FDA Expands Use of Ibrance to Males with Advanced Breast Cancer
This past week, the United States Food and Drug Administration (FDA) announced that it would expand the indication of Ibrance (palbociclib) to include men with specific types of advanced or metastatic breast cancer. More specifically, Ibrance will now be indicated for use by men with hormone receptor-positive (HR-positive), human epidermal growth factor receptor 2-negative (HER2-negative) advanced breast cancer. Ibrance will also be used in addition to other, specific hormone therapies for these types of cancer as well. Ibrance is a kinase inhibitor, that blocks CDKs 4 and 6 (cyclin-dependent kinases). These kinases are responsible for cellular growth and development, and when blocked, may stop cancer cells from continuing to replicate.
Expanded use as advanced breast cancer treatment for men
The request to expand the use of Ibrance was filed as a supplemental New Drug Application (sNDA) after the manufacturer of the medication, Pfizer, provided data from electronic health records that demonstrated the safety of Ibrance in males with ABC who were already taking the medication in the real world. When a medication is prescribed to a population that it wasn’t originally tested on or approved for, like males with ABC in this case, it is often referred to as off-label prescribing. However, the records provided by Pfizer indicated that males with HR-positive, HER2-negative ABC taking Ibrance, in addition to an aromatase inhibitor or fulvestrant, experienced a similar safety profile to women in the same situation. Aromatase inhibitors and fulvestrant both disrupt the synthesis of estrogen. In hormone-sensitive cancers, like HR-positive breast cancer, estrogen may help fuel cancer cells to grow, so blocking its formation may help slow down cancer growth.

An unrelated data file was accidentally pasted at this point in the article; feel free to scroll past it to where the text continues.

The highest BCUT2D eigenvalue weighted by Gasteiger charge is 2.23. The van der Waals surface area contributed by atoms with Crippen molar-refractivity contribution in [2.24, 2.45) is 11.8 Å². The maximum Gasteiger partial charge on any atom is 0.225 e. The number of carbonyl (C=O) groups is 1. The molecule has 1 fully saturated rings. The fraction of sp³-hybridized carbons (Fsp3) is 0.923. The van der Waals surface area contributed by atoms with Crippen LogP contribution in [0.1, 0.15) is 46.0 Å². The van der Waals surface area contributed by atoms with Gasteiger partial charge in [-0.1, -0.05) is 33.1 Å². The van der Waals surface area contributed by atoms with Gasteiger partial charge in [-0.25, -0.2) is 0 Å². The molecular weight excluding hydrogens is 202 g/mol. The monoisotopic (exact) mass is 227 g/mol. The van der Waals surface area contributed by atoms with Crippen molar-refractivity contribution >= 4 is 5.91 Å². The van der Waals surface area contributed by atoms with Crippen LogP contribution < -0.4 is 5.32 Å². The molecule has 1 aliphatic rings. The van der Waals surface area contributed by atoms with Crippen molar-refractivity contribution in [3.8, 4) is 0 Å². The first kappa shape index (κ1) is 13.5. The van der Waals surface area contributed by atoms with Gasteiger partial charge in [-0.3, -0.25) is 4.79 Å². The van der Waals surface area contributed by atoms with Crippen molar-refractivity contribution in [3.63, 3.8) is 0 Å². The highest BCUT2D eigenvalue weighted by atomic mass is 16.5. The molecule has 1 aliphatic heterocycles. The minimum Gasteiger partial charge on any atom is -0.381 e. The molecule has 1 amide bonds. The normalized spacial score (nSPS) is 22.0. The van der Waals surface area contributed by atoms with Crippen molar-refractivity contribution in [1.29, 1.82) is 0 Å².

Treatment options for breast cancer in men
Breast cancer in males may make up less than 1% of all breast cancer cases, and most of these cases involve cancer that expresses hormone receptors. Since breast cancer in males is so rare, there are few clinical trials that exist that involve men, and therefore, there are fewer treatment options for this population. Using current, real-world data to show the safety and efficacy of medication is something that is allowed by a law passed in 2016 called the 21st Century Cures Act, which helps make promising treatment options available quicker to individuals who need them.
Ibrance’s indication has now been expanded for use by post-menopausal women or men with HR-positive, HER2-negative advanced or metastatic breast cancer. It is to be used in combination with an aromatase inhibitor if the individual taking the medication has had no previous exposure to hormone therapy. However, if the individual taking Ibrance has had prior exposure to hormone therapy and their cancer still progressed, the medication should be taken in combination with fulvestrant instead.
Ibrance adverse events
The most common adverse effects experienced by individuals taking Ibrance include, but are not limited to, fatigue, nausea, low white blood cell counts (leukopenia), low red blood cell counts (anemia), low platelet counts (thrombocytopenia), inflammation of the mouth and lips, diarrhea, hair loss, decreased appetite, fever, and rash. Individuals taking Ibrance should have their blood cell counts monitored regularly. Ibrance can cause harm to a developing fetus, and therefore, men taking Ibrance who have female partners with reproductive potential should use birth control methods during and for three months after taking Ibrance.
The results from the real-world data analysis of the electronic health records that Pfizer completed for the expanded indication will be presented at an upcoming medical meeting.1,2
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